Two-Dimensional Linear Algebra

This is a reference document on Two-Dimensional Linear Algebra by Fengyang Wang. It covers a subset of the material of MATH 136 or MATH 146.

Vector Spaces and Subspaces

A vector space $V$ is a set of objects named vectors over a field $F$, along with binary operations $+: V×V\to V$ and $⋅: F×V\to V$, called addition and scalar multiplication respectively. The $\cdot$ multiplication symbol is frequently omitted.

A vector space must satisfy the following axioms:

  • Addition is associative

  • Addition is commutative

  • There is a zero vector and it is the additive identity

  • Each vector has an additive inverse

  • For all $a∈F$, $b∈F$, $\mathbf{v}∈V$, we have $(ab)\mathbf{v} = a(b\mathbf{v})$

  • For all $a∈F$, $\mathbf{u}∈V$, and $\mathbf{v}∈V$, we have $a(\mathbf{u}+\mathbf{v}) = a\mathbf{u} + a\mathbf{v}$

  • For all $a∈F$, $b∈F$, $\mathbf{v}∈V$, we have $(a+b)\mathbf{v} = a\mathbf{v} + b\mathbf{v}$

Note that the closure and totality properties are implicit in our definition of binary operations.

A subspace $W$ of a vector space $V$ is a subset of vectors in $V$ that itself forms a vector space, inheriting the addition and scalar multiplication operations from $V$.

The Vector Space $\mathbf{R}^2$

A vector in $\mathbf{R}^2$ is a pair of numbers $(a, b)$ where $a∈\mathbf{R}$ and $b∈\mathbf{R}$. We define the following operations on vectors:

  • $(a, b) + (c, d) = (a + c, b + d)$

  • $t (a, b) = (ta, tb)$ where $t∈\mathbf{R}$

Typically we write vectors in boldface font; e.g. $\mathbf{v}∈\mathbf{R}^2$. We denote by $\mathbf{0}$ the vector $(0, 0)$.

Note $\mathbf{R}^2$ is an example of a vector space. Then a subspace of $\mathbf{R}^2$ is a set of vectors such that:

  • the sum of any two vectors in the set is also in the set;

  • any scalar multiples of vectors in the set are in the set;

  • $\mathbf{0}$ is in the set.

Frequently we will write the vector $(a, b)$ as a column vector

\[\begin{bmatrix} a \\ b \end{bmatrix}\]

for notational convenience.

Linear Transformations

A linear transformation $T: V \to V$ on vector space $V$ is a function satisfying that for any vectors $\mathbf{u}∈V$, $\mathbf{v}∈V$, and scalars $a∈F$, $b∈F$, then

\[T(a\mathbf{u} + b\mathbf{v}) = aT\mathbf{u} + bT\mathbf{v}\]

Note that we frequently omit the brackets when applying a linear transformation; that is, $T\mathbf{u}$ means $T(\mathbf{u})$.

It is a theorem that all linear transformations from $\mathbf{R}^2$ to itself are of the form

\[(x, y) ↦ (ax + by, cx + dy)\]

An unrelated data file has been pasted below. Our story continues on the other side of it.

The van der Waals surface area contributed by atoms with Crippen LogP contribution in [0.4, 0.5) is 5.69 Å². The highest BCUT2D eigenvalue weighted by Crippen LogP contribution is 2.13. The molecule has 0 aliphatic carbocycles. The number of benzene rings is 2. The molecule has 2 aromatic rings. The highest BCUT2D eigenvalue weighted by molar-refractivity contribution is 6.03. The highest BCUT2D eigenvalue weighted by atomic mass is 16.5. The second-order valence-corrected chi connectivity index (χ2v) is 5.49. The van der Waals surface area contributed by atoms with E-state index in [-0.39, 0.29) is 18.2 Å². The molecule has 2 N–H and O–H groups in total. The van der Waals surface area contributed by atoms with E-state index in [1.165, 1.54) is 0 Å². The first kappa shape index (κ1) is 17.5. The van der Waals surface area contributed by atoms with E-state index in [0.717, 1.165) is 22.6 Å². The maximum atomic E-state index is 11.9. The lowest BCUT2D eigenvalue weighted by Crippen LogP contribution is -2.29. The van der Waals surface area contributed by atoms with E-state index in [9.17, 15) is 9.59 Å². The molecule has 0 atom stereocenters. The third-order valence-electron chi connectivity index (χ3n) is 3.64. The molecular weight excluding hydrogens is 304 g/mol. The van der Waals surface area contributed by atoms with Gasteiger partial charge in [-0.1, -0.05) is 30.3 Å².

so we frequently represent these linear transformations in a more compact form, as matrices

\[\begin{bmatrix} a & b \\ c & d \end{bmatrix}\]

where we define

\[\begin{bmatrix} a & b \\ c & d \end{bmatrix} \begin{bmatrix} x \\ y \end{bmatrix} = \begin{bmatrix} ax + by \\ cx + dy \end{bmatrix}\]

2×2 Real Matrices

The 2×2 real matrices themselves form a vector space $\mathbf{R}^{2×2}$ under the typical elementwise operations $+$ and $⋅$. Since there are four free real parameters, we say that such a vector space is four-dimensional. (A proper understanding of dimension is not needed for this talk and so I will skip it.)

We define multiplication between two matrices (note that this is distinct from scalar multiplication) to be the composition of their linear transformations. We do this definition because we wish for $(AB)\mathbf{v} = A(B\mathbf{v})$. For 2×2 real matrices, we have the formula

\[\begin{bmatrix} a & b \\ c & d \end{bmatrix} \begin{bmatrix} e & f \\ g & h \end{bmatrix} = \begin{bmatrix} ae + bg & af + bh \\ ce + dg & cf + dh \end{bmatrix}\]

Linear Combinations and Spanning Sets

Suppose we have some finite set of vectors $\{\mathbf{v}_1, \dots, \mathbf{v}_n\} ⊆ V$ from real vector space $V$. Then for any scalars $\{a_1, \dots, a_n\} ⊆ \mathbf{R}$, the vector

\[\mathbf{v} = a_1\mathbf{v}_1 + \dots + a_n\mathbf{v}_n\]

is said to be a linear combination of $\{\mathbf{v}_1, \dots, \mathbf{v}_n\}$. (We can have linear combinations of an infinite number of vectors, but there is some more subtlety and it is not needed for this talk.)

Suppose we have some set of vectors $S = \{\mathbf{v}_1, \dots, \mathbf{v}_n\}$ from vector space $V$. Then the set of all linear combinations of $S$ is a subspace of $V$, and we call it $\operatorname{span}{S}$. This subspace is the smallest subspace of $V$ that contains all vectors in $S$.